In its most positive form, deception — when used in moderation — can be critical to maintaining social relationships. The ability to recognize and use deception is considered point of demarcation in a young person’s growth and maturation.
UC Merced Professor Rose Scott, a developmental psychologist, has found that even children under the age of 2 are capable of recognizing simple acts of deception by adults. In a paper published online recently in the journal Cognitive Psychology, Scott counters the belief that children do not develop such capacity until their early school years.
Testing the understanding of children too young to speak — around the age of 1½, in Scott’s experiment — requires measuring how long they look at things, she said.
“They’re interested in the world around them; when they encounter things they don’t understand, they’ll pay extra attention to try [to] make sense of what’s going on,” she said. “We design situations that are either consistent or inconsistent with our expectations as adults — if they look longer at a situation, it means they found something unexpected.”
The researchers set up multiple experiments in which the child would watch one adult attempting to deceive another. For example, one person would act as the owner of a rattling toy. When that person leaves the room, the other swaps the rattling toy with a visually identical one that does not rattle.
In other experiments, the “thief” would replace the rattling toy with one that looked very different — a poor act of deception, and recognized as such by the child.
“The children were surprised by that,” Scott said. “They looked longer at situations that adults would perceive as bad deception.
“We ran three different experiments. In each case, the infant’s reaction was consistent with what you’d expect using an adult understanding of deception.”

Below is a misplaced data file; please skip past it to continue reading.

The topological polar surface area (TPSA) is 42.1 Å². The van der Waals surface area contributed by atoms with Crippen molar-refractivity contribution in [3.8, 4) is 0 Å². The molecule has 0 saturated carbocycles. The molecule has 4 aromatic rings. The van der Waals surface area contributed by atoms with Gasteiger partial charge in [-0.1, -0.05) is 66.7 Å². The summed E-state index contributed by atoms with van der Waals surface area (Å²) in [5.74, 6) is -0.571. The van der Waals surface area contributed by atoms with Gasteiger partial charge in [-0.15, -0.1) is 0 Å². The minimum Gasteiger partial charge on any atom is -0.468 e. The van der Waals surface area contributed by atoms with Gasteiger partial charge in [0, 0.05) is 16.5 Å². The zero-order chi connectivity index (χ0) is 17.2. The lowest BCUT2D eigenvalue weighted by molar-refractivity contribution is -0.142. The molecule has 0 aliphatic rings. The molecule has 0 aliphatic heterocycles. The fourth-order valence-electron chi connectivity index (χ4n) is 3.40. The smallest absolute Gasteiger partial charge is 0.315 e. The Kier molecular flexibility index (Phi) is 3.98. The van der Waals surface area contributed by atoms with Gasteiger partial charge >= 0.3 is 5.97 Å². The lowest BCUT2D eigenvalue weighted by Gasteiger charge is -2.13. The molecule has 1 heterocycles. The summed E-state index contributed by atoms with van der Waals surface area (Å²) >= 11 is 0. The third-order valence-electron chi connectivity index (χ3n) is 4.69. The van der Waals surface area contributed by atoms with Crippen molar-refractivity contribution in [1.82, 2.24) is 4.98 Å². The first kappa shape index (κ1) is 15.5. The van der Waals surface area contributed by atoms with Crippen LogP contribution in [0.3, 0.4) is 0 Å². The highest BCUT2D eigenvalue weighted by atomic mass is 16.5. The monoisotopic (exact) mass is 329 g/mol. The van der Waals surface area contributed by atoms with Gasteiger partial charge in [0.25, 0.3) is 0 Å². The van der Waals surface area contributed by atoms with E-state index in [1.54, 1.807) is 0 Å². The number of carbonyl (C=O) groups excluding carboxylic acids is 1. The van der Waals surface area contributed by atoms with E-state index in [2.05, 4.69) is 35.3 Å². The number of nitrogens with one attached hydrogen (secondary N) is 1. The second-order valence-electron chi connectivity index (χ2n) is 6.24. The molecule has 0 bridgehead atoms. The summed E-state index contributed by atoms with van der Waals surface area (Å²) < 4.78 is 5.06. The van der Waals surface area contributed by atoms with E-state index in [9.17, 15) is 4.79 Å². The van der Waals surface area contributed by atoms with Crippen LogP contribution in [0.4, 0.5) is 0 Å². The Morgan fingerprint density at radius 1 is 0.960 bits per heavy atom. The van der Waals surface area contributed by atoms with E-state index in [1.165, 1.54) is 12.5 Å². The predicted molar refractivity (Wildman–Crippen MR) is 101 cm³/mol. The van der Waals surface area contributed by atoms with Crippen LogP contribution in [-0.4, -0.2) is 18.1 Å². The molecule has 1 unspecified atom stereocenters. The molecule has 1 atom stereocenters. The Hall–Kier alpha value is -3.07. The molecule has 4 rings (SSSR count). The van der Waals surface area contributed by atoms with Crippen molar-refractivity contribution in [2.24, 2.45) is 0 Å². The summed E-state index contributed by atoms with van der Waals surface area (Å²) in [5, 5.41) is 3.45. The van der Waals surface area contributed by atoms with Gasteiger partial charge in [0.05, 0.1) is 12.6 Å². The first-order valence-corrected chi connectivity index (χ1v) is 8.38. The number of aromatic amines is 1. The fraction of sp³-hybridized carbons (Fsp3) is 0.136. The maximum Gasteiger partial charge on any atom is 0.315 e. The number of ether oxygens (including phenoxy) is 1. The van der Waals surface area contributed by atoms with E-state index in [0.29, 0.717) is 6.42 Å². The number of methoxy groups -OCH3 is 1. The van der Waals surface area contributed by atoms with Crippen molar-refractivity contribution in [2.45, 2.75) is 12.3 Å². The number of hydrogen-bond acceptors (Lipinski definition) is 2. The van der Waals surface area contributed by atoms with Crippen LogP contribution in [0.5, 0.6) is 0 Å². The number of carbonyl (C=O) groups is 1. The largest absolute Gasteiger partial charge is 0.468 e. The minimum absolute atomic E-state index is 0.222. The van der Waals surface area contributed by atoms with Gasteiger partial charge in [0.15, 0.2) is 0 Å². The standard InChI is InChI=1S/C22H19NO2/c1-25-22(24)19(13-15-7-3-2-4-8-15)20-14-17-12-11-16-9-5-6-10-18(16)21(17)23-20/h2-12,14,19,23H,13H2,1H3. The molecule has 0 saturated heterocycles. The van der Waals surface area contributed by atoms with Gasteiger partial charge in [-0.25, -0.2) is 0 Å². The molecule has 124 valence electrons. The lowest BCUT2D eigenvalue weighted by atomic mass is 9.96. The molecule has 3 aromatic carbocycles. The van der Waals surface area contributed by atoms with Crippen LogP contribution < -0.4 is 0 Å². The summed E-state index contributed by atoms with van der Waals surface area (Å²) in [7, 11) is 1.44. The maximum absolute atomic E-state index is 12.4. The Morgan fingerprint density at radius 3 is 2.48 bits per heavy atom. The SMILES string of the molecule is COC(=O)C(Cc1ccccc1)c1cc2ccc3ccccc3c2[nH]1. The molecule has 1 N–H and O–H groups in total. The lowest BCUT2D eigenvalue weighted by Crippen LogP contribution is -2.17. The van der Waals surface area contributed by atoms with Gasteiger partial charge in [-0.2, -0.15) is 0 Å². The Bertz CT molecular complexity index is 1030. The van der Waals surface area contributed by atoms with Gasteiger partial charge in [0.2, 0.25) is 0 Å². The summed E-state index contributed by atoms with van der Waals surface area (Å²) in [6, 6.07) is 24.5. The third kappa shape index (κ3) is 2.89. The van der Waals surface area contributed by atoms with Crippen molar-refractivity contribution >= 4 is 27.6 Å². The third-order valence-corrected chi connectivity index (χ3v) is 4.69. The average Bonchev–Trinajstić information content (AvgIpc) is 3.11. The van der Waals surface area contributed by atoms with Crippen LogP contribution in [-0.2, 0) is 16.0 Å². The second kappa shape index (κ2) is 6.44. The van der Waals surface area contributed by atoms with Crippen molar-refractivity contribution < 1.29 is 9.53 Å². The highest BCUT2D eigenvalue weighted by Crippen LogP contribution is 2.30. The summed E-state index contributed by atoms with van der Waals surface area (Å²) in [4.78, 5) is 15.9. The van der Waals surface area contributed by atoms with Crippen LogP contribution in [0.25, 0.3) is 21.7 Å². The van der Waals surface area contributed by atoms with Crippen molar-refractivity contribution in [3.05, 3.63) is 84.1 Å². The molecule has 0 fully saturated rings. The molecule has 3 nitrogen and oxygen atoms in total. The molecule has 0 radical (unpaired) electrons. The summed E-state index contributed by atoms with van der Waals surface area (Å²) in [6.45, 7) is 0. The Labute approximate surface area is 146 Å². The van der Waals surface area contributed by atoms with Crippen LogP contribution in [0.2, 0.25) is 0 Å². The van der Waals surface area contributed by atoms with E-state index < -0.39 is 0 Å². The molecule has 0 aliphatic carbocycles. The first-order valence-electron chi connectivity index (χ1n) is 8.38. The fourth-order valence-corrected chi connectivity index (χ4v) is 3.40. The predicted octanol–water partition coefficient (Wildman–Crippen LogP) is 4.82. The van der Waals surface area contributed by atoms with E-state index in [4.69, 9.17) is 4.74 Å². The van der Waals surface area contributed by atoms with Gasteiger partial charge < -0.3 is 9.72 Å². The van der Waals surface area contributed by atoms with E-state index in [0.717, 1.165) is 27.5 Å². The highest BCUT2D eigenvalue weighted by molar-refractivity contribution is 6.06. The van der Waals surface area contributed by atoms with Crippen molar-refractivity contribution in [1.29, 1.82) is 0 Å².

While infants are far too young to perform acts of deception themselves, the fact that they can understand such actions in others is significant, Scott said. It’s important for their social development — learning to hide their disappointment when Grandma gives them a pair of socks for Christmas, for example — but it also could help inform interventions with children who are autistic or generally slow to develop social skills.
“Two things children with autism have a lot of trouble with are language acquisition and social interaction,” Scott said. “They seem to have an especially hard time understanding false beliefs and deception. If we can understand a little more about how and when that capacity typically develops, we’ll have a better grasp of how to help kids with autism.”
Scott, with the School of Social Sciences, Humanities and Arts, has a number of other projects in the works to build on her findings. In one, she hopes to learn whether infants can understand how a person feels when they discover they have been deceived — recognizing the consequences of deception, both positive and negative, is another important step in social development.
In another study, Scott is examining the ability of children to articulate their understanding of deception, which typically doesn’t happen until around age 4. She hopes her research will lead to better early childhood education, particularly locally.
“Central Valley children face lot of challenges that others don’t,” Scott said. “I hope this research will benefit children here in the Valley and help early childhood educators be more effective when working with children from different backgrounds and at different levels of social development.”